WLJ accessed court filings from the past year to ascertain some of the central issues the judge and jury will be considering. Both sides asked for information to be withheld from the trial.
Several defendants asked for recorded interviews that happened after the standoff to be withheld, based on their belief that the interviewers were federal agents posing as a documentary film crew under the name “Longbow Productions.”
“The FBI created a fake film production company designed to trick defendants into making boastful, false and potentially incriminating statements that could be used against Defendants,” stated a Feb. 2 motion filed by Cliven Bundy’s attorney.
However, Judge Navarro Monday denied the request to withhold the interviews.
The prosecution also asked the judge to prevent certain information from being presented to the jury. A Jan. 24 motion asked that the following topics be prohibited in the trial:
• “References to the occupation of the Malheur National Wildlife Refuge, the subsequent trial…or the result in that trial.” (Editor’s note: as reported in November 2016, a jury had acquitted the leaders of the 41-day occupation in eastern Oregon, including Ammon Bundy, Ryan Bundy, Ryan Payne, and others now being prosecuted in Nevada. They had occupied the refuge as a matter of protest of federal ownership of western rangelands).
• “References to supposed mistreatment of cattle during the impoundment operation or agency, or officer, misconduct in this or other impoundment operations or investigations.”
• “Arguments … that the federal government … or its agencies are improperly and excessively armed, use military tactics, act outside their authority or have engaged in the use of excessive force in other venues or at other times.
• “Hearsay statements or opinions regarding the BLM, the impoundment operation, or the events of April 12, including opinions and statements of elected or appointed government officials (such as Nevada Gov. Sandoval, U.S. Sens. Orrin Hatch, Harry Reid, U.S. Rep.-Elect Ruben Kikuen, Nevada Assemblywoman Michelle Fiore).”
• “Legal arguments or opinions that the federal government does not, or should not, own public lands, that the federal government does not, or should not own the Gold Butte Range, or that Gold Butte Range has now been designated a National Monument by the president of the United States.”
• “Legal arguments or opinions that law enforcement officers within the Department of Interior are not constitutional, that ‘natural law’ or other authority permits the use of force against law enforcement officers in defense of property or individual rights, or that the U.S. District Court for the District of Nevada is illegitimate.”
Arguments over inclusion
In explanation of the above list, the DOJ motion noted that, “While it is within the defendants’ rights to test the government’s evidence in a trial, and to present any and all legally supported defenses that they may have, the government has reason to believe that the defendants will seek to divert the jury’s attention to matters collateral to this case in the hope that it can place the federal government, and more specifically the [BLM] and its officers, on trial, in the hope of engendering confusion, sympathy, or other considerations may distract the jury from the evidence.”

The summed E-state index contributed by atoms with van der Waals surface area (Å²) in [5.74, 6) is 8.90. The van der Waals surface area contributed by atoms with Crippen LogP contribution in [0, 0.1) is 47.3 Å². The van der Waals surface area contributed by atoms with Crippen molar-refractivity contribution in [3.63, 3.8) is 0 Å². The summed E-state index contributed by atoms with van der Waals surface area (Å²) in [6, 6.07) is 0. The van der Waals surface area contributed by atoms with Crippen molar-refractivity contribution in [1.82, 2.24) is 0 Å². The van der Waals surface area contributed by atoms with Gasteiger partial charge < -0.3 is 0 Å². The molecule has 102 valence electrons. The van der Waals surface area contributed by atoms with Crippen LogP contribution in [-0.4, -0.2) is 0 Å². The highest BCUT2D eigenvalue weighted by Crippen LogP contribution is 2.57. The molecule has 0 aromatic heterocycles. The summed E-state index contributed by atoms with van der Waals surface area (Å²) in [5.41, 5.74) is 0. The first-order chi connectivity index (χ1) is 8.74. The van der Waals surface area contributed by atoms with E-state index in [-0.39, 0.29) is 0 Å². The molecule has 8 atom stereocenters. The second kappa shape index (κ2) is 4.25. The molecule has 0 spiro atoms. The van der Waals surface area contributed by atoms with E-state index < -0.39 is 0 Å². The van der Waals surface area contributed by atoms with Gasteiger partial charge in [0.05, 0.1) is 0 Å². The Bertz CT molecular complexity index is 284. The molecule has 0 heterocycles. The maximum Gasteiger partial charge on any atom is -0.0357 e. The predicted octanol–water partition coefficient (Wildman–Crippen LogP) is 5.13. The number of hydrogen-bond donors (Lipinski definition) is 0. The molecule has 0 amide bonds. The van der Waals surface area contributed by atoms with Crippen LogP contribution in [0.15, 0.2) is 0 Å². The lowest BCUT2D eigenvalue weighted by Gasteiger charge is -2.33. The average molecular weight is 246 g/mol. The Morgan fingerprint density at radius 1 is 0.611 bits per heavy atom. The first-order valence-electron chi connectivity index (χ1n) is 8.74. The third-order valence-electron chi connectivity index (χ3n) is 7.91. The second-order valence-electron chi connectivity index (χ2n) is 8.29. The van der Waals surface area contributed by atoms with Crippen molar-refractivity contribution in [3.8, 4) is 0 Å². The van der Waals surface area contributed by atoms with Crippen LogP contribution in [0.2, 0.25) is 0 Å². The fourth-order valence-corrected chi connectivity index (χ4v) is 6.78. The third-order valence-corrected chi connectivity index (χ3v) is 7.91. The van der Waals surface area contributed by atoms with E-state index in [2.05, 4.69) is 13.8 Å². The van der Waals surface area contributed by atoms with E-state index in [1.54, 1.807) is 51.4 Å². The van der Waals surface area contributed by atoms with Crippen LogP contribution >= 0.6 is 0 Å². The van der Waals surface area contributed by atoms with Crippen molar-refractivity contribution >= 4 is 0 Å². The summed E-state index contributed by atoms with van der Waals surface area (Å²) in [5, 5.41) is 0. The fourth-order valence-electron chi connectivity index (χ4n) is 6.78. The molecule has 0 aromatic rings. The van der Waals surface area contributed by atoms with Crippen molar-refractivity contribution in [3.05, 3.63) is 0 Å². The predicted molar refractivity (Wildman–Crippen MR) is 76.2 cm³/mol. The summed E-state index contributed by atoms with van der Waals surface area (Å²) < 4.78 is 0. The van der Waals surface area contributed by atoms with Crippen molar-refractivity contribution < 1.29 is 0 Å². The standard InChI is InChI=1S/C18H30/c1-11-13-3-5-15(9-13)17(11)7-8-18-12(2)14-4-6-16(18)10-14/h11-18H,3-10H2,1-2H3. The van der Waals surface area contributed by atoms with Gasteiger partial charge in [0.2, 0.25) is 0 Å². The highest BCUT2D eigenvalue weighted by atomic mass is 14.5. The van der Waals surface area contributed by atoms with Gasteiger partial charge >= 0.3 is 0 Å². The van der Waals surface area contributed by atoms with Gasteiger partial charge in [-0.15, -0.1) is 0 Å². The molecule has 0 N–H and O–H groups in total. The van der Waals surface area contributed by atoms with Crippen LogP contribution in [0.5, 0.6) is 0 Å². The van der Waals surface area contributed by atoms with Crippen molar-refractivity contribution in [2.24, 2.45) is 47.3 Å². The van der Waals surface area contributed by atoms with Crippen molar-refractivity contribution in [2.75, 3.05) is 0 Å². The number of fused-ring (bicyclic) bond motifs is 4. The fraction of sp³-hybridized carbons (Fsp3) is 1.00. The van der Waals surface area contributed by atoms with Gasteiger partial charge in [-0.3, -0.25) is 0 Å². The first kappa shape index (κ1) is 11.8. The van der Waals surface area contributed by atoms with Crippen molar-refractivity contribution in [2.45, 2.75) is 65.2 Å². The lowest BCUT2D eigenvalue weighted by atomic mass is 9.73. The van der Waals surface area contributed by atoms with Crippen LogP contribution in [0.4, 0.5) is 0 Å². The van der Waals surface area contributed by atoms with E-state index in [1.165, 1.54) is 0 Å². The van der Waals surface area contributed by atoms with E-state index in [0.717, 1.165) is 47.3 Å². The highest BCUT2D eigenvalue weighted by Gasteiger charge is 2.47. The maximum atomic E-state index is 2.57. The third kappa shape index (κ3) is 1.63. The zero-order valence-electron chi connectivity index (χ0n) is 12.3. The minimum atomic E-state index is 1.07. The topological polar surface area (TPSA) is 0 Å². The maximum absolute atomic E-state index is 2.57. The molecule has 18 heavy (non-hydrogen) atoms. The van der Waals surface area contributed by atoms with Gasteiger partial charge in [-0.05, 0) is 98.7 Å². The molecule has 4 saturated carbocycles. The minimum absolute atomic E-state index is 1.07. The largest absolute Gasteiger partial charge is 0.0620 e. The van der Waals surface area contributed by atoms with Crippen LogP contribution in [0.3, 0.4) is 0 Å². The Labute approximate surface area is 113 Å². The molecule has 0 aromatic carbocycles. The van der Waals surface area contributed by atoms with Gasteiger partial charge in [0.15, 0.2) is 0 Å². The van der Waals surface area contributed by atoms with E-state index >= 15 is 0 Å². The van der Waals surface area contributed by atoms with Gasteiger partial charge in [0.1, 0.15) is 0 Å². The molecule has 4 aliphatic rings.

Bret Whipple, Cliven Bundy’s attorney, filed a responding brief arguing that, by attempting to exclude the above information, the government was “seek[ing] to prevent the defendants from introducing evidence of their innocence.”
He argued, for example, that disallowing any arguments about federal land ownership or the new national monument that now encompasses Bundy’s historic range, the government was attempting to bar relevant evidence on the historic background of the dispute between the Bundy Ranch and the BLM. He said the government’s request would also bar Cliven Bundy from discussing the reason for his actions in this case, including his belief that the Bundy Ranch owns grazing rights, improvements, and easements on the allotment that cannot be denied by BLM.
Whipple’s brief additionally argued that references to the Malheur occupation and the actions of some of the involved defendants— including Ammon and Ryan Bundy and Ryan Payne— would give the jury a better understanding of defendants’ “good faith and innocent states of mind” in the earlier Bunkerville standoff.
He also wrote the defendants would be hamstrung by the government’s request to leave out discussions of the government’s armaments and alleged use of force during the 2014 standoff.
Regarding the DOJ’s request to exclude details of alleged cattle mistreatment by BLM agents during the attempted impound, Whipple claims this was a primary motivation for Bundy’s actions in the standoff.
“Thus the government’s motion to ban discussion of the mistreatment of cattle is an effort to deprive defendants of the right to put on a defense,” wrote Whipple. — Theodora Johnson, WLJ Correspondent